That said—for this cocktail, I thought it tasted best when the whiskey was more what we traditionally expect from the Irish, a soft and approachable blend, with a faint grain sweetness and perhaps even a subtle sherry or port finish. Every time I tried a Tipperary with something new and bigger and more flavorful—a single pot still whiskey, or a single malt, or something with a touch of peat—I liked it less. 

The famous ones like Tullamore D.E.W, Jameson, Bushmills, and Power’s are delicious and totally appropriate here, as are the wonderful newcomers who embrace this mild tradition the Busker Triple Cask, or the single-grain (an unusual choice) but still approachable and lovely Glendalough.

Sweet Vermouth: Vermouth is funny. Because it’s an infused botanical product and each recipe is different, you might taste a bunch side by side and think they’re all decently similar, but the way they’ll react in cocktails is wildly unpredictable. I thought that the Tipperary would shine with the same vermouth I loved for the Bijou (an identical drink but with gin instead of whiskey), but where I loved Cocchi’s candied vanilla in that, here I found it to be good, but a bit too much.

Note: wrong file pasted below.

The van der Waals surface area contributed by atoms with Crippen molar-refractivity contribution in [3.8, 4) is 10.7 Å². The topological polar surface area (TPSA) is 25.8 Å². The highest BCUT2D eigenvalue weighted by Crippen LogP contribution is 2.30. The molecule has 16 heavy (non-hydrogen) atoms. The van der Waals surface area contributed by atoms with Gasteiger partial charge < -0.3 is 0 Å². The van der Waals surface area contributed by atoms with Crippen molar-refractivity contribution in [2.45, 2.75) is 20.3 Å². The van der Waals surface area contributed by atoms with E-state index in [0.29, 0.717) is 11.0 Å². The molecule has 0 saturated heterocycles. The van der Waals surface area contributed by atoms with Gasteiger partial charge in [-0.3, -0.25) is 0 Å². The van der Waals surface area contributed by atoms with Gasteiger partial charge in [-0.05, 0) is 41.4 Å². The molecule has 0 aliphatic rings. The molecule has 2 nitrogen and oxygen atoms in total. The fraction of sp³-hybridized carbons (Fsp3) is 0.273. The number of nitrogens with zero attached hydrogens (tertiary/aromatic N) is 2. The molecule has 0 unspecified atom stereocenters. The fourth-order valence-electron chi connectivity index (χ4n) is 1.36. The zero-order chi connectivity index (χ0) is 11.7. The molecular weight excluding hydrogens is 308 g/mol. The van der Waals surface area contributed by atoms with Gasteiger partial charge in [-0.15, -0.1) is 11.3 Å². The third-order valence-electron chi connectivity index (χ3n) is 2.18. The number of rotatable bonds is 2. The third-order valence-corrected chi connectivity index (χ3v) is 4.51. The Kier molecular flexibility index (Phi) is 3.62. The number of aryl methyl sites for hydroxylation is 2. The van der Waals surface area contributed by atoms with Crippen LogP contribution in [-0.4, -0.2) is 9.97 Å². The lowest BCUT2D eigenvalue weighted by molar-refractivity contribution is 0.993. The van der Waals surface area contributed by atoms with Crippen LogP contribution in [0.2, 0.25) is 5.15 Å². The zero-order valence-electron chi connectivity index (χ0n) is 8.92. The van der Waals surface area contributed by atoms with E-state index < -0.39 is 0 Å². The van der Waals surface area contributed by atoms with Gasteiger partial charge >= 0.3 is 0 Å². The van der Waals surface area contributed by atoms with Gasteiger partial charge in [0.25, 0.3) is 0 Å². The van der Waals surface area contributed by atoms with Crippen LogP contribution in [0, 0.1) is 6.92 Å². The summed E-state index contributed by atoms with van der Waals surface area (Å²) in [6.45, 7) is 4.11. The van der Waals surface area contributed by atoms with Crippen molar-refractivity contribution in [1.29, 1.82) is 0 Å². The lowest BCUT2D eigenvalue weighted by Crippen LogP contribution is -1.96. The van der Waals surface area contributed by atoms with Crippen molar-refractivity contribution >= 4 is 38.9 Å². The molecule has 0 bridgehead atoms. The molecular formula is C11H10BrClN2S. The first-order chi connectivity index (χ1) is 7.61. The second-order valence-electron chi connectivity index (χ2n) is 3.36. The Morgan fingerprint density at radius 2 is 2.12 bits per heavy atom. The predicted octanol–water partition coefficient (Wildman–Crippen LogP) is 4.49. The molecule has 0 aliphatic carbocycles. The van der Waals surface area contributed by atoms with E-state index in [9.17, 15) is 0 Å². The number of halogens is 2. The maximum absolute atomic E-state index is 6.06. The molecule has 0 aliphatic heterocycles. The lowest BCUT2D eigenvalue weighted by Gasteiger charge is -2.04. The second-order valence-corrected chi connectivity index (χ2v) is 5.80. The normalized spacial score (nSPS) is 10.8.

I thought Carpano Classico was good if a touch muddy, like the flavors were in low resolution. I thought Dolin Rouge was good in that it practically disappeared, allowing more of the Chartreuse’s complexity to shine. I honestly thought all the vermouths were pretty good, but my favorite was the Martini & Rossi Riserva Speciale Rubino, a fuller and deeper version of their standard ubiquitous rosso, which still has the branchy herbs you expect from the brand but puts a bit more meat on the bones. It gave a unique clarity and depth to the Tipperary.

See Also